About 13 percent of all lung cancer is curable, meaning that those diagnosed with it survive for at least five years. Regardless, all patients with lung cancer can benefit from targeted treatments that can expand lifespan and improve quality of life.
Treatment options for a specific lung cancer cure depends upon the type and stage of the cancer. While a non-small cell cancer in an early stage may find a cure with surgery alone, a small cell cancer in a similar stage may require a combination of chemotherapy and radiation, and sometimes surgery as well. In both small cell and non-small cell lung cancers, an early stage indicates that the cancer is still localized and has not spread from where it originated, while a later stage signifies that the cancer has spread to other organs.
Surgery has the potential to cure lung cancer, but only in early stages in which the cancer has not spread outside the chest. Among the procedures employed to surgically remove cancer are: wedge resection, in which a small section of the lung, including the tumor, is removed; segmental resection, in which a larger section of the lung is removed; lobectomy, in which an entire lobe of one lung is removed; and pneumonectomy, in which the entire lung is removed. However, these procedures are only possible if the patient can tolerate the surgery and does not have additional complications such as severe bronchitis or heart disease.
Many small cell lung cancers are treated with chemotherapy, either alone or in combination with surgery. This therapy involves taking drugs that kill cancer cells. The drugs may be taken either orally, as a pill, or intravenously, through a vein in the arm, and involve multiple treatments over several weeks or months. Patients on chemotherapy need to take breaks from the therapy occasionally to allow their bodies to recover. Though chemotherapy has side effects like nausea, vomiting, and hair loss, it undoubtedly prolongs lifespan and improves quality of life for patients with lung cancer.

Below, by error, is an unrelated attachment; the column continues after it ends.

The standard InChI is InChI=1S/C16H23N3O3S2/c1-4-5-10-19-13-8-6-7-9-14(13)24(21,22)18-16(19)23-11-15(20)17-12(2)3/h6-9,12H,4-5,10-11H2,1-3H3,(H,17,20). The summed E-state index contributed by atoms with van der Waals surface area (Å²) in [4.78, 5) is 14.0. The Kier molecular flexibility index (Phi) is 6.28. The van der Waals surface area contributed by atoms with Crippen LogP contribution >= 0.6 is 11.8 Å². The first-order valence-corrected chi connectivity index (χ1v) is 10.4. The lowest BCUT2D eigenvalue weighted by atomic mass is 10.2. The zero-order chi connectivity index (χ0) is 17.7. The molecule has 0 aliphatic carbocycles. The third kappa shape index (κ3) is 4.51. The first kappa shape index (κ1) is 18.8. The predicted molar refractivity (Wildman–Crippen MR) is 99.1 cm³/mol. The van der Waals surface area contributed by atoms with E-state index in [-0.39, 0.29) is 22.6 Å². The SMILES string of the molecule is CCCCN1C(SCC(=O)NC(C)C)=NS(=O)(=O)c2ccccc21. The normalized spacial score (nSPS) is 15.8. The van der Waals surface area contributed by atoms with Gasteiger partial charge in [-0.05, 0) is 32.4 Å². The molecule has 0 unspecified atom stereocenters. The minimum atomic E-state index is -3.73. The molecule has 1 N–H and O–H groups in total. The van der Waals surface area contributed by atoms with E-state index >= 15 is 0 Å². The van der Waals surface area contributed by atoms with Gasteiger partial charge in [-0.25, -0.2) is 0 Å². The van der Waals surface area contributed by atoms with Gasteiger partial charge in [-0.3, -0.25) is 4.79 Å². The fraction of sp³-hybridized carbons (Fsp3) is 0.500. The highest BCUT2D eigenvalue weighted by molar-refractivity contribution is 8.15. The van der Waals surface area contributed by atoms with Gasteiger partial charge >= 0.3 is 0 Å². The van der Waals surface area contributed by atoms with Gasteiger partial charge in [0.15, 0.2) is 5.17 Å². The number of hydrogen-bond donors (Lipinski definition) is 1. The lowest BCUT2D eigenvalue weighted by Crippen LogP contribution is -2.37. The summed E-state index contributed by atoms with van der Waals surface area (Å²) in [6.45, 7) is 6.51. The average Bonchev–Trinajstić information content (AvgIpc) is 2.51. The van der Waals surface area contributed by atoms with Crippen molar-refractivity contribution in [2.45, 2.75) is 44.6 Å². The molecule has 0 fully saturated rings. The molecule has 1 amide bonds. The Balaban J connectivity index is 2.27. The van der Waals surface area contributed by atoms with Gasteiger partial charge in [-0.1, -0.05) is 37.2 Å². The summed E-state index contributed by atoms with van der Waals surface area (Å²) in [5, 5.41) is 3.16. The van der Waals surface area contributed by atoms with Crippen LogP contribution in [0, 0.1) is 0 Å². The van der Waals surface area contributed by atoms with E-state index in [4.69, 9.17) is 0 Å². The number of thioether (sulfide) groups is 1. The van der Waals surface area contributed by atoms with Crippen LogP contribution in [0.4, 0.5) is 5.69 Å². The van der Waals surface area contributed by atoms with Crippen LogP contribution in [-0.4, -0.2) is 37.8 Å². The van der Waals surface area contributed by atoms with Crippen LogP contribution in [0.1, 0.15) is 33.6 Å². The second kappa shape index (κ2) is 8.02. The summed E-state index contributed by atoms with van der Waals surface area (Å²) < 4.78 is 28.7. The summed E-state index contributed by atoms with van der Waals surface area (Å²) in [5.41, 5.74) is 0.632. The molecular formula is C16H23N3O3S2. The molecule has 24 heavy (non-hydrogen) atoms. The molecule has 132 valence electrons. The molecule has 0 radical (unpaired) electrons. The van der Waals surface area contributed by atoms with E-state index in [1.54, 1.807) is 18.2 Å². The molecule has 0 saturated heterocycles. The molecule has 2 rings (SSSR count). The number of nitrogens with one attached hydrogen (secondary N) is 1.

Radiation therapy is similar to chemotherapy in that it targets and kills cancer cells. But unlike chemotherapy, radiation therapy can work from outside the body, using high-powered radiation like X-rays to kill the disease. Another option is to use needles, seeds, or catheters inside the body to channel the radiation near the cancer cells. It is sometimes used at the same time as chemotherapy.
Certain drugs also exist on the market for curing or managing lung cancer. These products work by exploiting abnormalities in cancer cells.
A less conventional path to take for treatment of lung cancer is clinical trials. Patients can enroll in these studies and receive experimental treatments, a good option for those whose current treatment isn’t working or who have limited treatment options. Each year, hundreds of lung cancer patients enroll in clinical trials; the data collected through this method of research is put to use in creating new therapies and treatments for the disease. Often, the goal of a clinical trial is simply to determine the benefit of one treatment over another.
If all these treatments fail or are not available for a treatment, the patient may opt for supportive care rather than searching for a cure. Instead of harsh or experimental treatments, supportive care can ease symptoms and comfort patients, allowing them to make the most of their remaining time without the burden of treatment side effects.